By the way, the landlord also complained that we put up blinds (even though he said we could when we were first looking at the apartment) so I'm guessing he would have made a big deal about installing a doorknob stopper too.

    This place was a decent rental property but it was far from pristine when we moved in.

    Thanks

    I meant the security deposit being held is the amount of one months rent.

    I meant the security deposit being held is the amount of one months rent.

    That's the amount I'm planning on going after in court.
     
  6. Zigner

    Zigner Well-Known Member

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    I understand EXACTLY what the damage you caused is. If you can't keep the door from banging in to the wall, then YOU buy a stopper. You know what *I* do in my house? I got those small clear plastic dots, figured out exactly where the door hits, and placed them on the wall. I did this for all my cabinets, for my fridge, for my front door (where it hits a side table when opened all the way) and for my back door where the knob hits the wall. I have ZERO dents in my walls...

    Again, you seem to be on solid ground due to the failure of your former LL to follow the law, but please keep what I said in mind for the future, whether it be a rental, or a home you actually own (and care about).
     
  7. Zigner

    Zigner Well-Known Member

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    That's exactly what I'm saying...damage (a dent) to a wall is not "normal wear and tear".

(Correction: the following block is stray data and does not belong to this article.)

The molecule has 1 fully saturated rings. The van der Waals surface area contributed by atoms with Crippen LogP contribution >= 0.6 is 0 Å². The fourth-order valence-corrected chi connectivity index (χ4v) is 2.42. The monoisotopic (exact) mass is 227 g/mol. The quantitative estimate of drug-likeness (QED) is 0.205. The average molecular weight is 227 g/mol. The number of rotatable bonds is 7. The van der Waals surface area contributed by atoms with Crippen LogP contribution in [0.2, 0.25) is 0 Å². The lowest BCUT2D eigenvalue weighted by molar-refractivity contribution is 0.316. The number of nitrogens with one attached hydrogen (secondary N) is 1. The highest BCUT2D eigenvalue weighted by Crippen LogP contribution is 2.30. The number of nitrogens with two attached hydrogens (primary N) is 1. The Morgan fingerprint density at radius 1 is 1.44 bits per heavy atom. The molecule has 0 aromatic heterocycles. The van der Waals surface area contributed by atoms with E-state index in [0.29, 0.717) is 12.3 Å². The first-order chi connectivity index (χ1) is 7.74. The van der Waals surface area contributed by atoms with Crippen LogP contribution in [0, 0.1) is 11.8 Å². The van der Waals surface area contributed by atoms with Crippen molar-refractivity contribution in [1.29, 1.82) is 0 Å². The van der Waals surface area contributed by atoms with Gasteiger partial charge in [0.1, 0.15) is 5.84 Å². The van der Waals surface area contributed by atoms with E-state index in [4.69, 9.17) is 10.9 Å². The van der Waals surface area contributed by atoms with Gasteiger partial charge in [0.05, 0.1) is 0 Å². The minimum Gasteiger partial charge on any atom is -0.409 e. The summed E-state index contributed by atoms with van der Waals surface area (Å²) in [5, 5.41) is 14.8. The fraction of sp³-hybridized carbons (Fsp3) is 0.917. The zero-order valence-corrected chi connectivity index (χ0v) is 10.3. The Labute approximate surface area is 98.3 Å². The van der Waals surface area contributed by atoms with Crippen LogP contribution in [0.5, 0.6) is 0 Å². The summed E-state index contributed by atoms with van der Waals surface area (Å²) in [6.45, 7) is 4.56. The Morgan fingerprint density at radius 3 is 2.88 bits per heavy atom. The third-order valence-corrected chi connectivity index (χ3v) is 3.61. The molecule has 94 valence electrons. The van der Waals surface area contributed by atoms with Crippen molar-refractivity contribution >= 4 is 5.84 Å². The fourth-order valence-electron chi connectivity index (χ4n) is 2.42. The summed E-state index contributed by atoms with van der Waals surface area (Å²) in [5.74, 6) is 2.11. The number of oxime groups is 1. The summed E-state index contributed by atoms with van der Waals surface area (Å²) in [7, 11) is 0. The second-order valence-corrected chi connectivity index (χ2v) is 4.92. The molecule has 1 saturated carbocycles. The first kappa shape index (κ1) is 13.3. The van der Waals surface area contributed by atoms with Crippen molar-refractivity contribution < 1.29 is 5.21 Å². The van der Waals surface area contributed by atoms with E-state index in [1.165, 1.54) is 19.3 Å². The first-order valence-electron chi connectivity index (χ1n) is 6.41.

Remember those little dots I talked about?
    Another option was to install a hinge-pin with a built in stopper. You could have reinstalled the old pin when you left.
     
  8. adjusterjack

    adjusterjack Super Moderator

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    I agree with Zigner. It's damage. If you couldn't keep the door knob from hitting the wall you pay for the hole.

    The hinge pin stoppers work great without having to drill any holes or stick anything on the door and they only cost about $3, a lot less than you pay the landlord for patch and paint.

    I just installed one in my house because the laundry room door knob was hitting the refrigerator door. Works great.

    They install with the existing hinge pin.

    Court fees are added to the judgment page when you when.

    What's this about a month's rent?
     
  9. Zigner

    Zigner Well-Known Member

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    Even better :)